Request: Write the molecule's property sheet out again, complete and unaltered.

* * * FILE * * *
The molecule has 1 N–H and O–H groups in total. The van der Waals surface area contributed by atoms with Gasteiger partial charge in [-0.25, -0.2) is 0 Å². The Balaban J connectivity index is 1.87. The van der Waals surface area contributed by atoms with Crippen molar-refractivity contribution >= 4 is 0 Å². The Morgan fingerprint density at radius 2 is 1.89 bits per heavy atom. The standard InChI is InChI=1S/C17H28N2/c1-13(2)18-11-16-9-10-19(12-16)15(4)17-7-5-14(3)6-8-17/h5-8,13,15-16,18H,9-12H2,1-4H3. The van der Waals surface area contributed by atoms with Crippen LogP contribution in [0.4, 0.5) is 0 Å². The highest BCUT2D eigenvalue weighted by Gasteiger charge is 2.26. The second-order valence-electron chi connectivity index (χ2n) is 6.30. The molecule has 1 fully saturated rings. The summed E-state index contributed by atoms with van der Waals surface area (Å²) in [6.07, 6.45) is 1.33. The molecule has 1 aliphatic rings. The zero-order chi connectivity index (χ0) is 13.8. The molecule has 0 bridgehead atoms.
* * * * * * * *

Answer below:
The molecule has 1 N–H and O–H groups in total. The van der Waals surface area contributed by atoms with Gasteiger partial charge in [-0.25, -0.2) is 0 Å². The Balaban J connectivity index is 1.87. The van der Waals surface area contributed by atoms with Crippen molar-refractivity contribution >= 4 is 0 Å². The Morgan fingerprint density at radius 2 is 1.89 bits per heavy atom. The standard InChI is InChI=1S/C17H28N2/c1-13(2)18-11-16-9-10-19(12-16)15(4)17-7-5-14(3)6-8-17/h5-8,13,15-16,18H,9-12H2,1-4H3. The van der Waals surface area contributed by atoms with Crippen LogP contribution in [0.4, 0.5) is 0 Å². The highest BCUT2D eigenvalue weighted by Gasteiger charge is 2.26. The second-order valence-electron chi connectivity index (χ2n) is 6.30. The molecule has 1 fully saturated rings. The summed E-state index contributed by atoms with van der Waals surface area (Å²) in [6.07, 6.45) is 1.33. The molecule has 1 aliphatic rings. The zero-order chi connectivity index (χ0) is 13.8. The molecule has 0 bridgehead atoms.